A little over a year ago (2019 into early 2020), we had the pleasure of being consultants to the Case Rocket Teams, one of the competitive student project teams at CWRU.
The rocket team sought to transmit video from their rocket during flight and receive it on the ground. They had purchased an initial set of equipment and performed a test run, but the initial results were not encouraging.
Video from the rocket could only be seen when it was on the ground, the signal was far too noisy to make out anything when the rocket was in flight. So the rocket team sought out us as consultants to see if we could improve the situation.
We met with them, and after learning about our client’s needs, came up with some ideas, including different antenna choices for transmitter and receiver. Together, we all decided that a ground-based test would be the best way to verify our choices.
We started by taking antennas out to the engineering quad, and testing them at short distances. We were able to observe some effect, and made some predictions about what would work best, before moving on to a full scale test that would match the distance the rocket would travel when in flight.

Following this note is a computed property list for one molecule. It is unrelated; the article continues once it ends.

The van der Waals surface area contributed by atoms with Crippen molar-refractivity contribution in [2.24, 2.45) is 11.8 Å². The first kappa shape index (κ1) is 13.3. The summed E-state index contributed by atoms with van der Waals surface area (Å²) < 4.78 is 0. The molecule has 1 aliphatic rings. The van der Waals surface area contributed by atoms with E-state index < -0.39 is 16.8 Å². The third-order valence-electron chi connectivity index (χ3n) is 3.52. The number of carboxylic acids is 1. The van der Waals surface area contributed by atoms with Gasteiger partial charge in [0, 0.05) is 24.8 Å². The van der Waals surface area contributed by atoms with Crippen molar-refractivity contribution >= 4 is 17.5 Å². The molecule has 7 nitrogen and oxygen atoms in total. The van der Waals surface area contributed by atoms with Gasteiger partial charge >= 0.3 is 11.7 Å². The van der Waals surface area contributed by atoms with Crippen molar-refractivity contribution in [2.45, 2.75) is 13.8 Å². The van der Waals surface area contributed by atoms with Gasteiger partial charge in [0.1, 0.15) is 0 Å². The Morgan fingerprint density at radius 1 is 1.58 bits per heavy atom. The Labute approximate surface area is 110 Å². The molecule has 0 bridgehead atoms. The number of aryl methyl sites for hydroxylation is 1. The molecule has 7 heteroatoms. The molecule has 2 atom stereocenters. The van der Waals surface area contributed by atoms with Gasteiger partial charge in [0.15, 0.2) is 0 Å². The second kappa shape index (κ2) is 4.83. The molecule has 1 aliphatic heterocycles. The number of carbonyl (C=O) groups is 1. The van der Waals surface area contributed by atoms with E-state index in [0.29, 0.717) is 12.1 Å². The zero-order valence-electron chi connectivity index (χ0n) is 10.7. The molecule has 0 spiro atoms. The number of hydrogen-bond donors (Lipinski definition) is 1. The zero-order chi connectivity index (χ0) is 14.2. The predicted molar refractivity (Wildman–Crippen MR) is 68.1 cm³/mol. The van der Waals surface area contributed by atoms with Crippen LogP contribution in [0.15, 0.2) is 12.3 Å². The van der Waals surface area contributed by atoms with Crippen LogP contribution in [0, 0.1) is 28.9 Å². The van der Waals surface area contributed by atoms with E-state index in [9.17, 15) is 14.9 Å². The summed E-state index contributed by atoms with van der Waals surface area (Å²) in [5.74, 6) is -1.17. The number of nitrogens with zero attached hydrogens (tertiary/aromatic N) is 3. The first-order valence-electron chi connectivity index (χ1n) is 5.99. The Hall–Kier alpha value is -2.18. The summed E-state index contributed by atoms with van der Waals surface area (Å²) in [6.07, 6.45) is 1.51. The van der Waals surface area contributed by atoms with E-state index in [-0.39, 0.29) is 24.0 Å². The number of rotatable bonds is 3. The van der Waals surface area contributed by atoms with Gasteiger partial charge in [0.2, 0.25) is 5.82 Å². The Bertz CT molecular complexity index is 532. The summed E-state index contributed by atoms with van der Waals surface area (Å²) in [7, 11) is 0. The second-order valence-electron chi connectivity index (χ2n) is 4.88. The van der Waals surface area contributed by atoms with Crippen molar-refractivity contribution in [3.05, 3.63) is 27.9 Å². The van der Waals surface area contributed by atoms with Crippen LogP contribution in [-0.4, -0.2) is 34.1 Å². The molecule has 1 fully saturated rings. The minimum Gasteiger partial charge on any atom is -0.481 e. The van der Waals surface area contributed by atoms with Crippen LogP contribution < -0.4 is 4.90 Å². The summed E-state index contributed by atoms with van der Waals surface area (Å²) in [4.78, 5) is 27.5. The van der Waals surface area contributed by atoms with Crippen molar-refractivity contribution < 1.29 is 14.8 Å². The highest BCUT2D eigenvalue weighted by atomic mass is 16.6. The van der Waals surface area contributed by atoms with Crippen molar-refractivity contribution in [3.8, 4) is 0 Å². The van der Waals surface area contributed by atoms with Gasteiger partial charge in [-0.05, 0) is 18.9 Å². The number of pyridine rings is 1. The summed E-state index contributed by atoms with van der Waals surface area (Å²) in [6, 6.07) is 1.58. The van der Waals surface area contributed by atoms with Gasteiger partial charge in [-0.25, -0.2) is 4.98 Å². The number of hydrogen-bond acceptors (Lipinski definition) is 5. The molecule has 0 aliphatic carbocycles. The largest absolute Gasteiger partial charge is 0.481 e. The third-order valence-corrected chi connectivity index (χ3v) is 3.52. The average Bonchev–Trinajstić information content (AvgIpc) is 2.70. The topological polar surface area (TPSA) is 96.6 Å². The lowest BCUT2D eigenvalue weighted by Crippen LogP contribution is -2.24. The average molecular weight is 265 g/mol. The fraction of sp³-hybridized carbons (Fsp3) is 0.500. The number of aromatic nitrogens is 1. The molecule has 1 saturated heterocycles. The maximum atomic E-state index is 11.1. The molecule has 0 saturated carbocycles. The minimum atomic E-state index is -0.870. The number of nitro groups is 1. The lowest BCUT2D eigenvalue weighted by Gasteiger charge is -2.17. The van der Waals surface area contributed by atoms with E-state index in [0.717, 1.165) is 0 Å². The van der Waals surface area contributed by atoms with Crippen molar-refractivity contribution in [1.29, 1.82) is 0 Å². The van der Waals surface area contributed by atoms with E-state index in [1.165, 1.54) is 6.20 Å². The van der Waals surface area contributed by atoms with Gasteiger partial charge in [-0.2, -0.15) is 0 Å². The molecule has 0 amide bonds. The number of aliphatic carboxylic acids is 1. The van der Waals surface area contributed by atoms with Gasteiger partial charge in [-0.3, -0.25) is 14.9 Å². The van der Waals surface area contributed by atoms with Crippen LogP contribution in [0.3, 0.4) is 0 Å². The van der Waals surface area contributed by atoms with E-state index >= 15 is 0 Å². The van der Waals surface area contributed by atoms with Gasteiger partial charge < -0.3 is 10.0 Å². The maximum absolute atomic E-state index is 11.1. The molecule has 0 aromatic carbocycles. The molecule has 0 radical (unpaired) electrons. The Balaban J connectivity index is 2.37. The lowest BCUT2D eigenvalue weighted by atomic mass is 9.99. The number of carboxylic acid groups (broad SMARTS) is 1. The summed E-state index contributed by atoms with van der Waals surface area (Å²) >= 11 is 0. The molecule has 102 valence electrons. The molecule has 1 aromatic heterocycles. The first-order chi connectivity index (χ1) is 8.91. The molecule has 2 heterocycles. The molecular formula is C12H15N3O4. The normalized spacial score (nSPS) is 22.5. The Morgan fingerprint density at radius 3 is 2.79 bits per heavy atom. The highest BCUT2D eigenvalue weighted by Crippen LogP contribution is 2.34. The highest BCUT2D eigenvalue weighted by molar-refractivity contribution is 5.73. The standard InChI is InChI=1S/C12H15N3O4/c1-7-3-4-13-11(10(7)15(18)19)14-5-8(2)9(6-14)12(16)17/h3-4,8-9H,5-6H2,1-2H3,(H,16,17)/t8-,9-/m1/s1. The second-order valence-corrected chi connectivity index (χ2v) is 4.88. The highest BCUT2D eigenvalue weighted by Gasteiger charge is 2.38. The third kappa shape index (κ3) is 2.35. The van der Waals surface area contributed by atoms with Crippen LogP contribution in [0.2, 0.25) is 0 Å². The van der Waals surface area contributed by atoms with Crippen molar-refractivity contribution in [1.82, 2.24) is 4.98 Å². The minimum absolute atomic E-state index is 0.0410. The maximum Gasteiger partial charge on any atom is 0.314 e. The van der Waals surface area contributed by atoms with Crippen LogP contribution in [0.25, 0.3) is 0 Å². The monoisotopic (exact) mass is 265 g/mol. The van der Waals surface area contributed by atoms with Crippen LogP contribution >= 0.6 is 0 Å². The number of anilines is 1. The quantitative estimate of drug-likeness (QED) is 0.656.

Rocket team members identified a stretch along the Lake Erie waterfront that was the same length as the rocket’s expected maximum altitude. We divided into groups, and send one group with the transmitter (which would be in the eventual rocket) to one end of the path, and the other group with the receiver to the other end. Both groups brought several antennas to test with.
The path along the Cleveland waterfront where we tested antenna combinations.
It was a beautiful day, and we had a clear view across the water to the other group’s site (they were just barely visible in our binoculars). We qualitatively identified how well the system was working by watching the video quality on a laptop at the receiving end.
We were able to identify the effects of signal polarization, antenna gain, and antenna patterns on the received signal. We identified what seemed to be the best combination of antennas and even managed to go to the farmers market afterwards!
The day was a lot of fun, and it was nice to see the concepts we knew play out as we held the antennas.
We also calculated a rough link budget that agreed with what we saw in our tests.
On the rocket team’s next practice launch, they were able to record video and demonstrate that our changes had in fact improved the quality of the video! Unlike before, they could now see almost all of the flight, with only a brief interruption as the rocket rotated at the peak of its travel.
Unfortunately, we weren’t able to see the improved solution fly in competition (if memory serves, this was because the competition was later in the year and was canceled due to COVID-19). However, we still achieved our technical goals, and made some friends in the process. We hope to see the live video system in flight in competition, but in the meantime, check out the Case Rocket Team website, they’re awesome!
—Aidan Montare, KB3UMD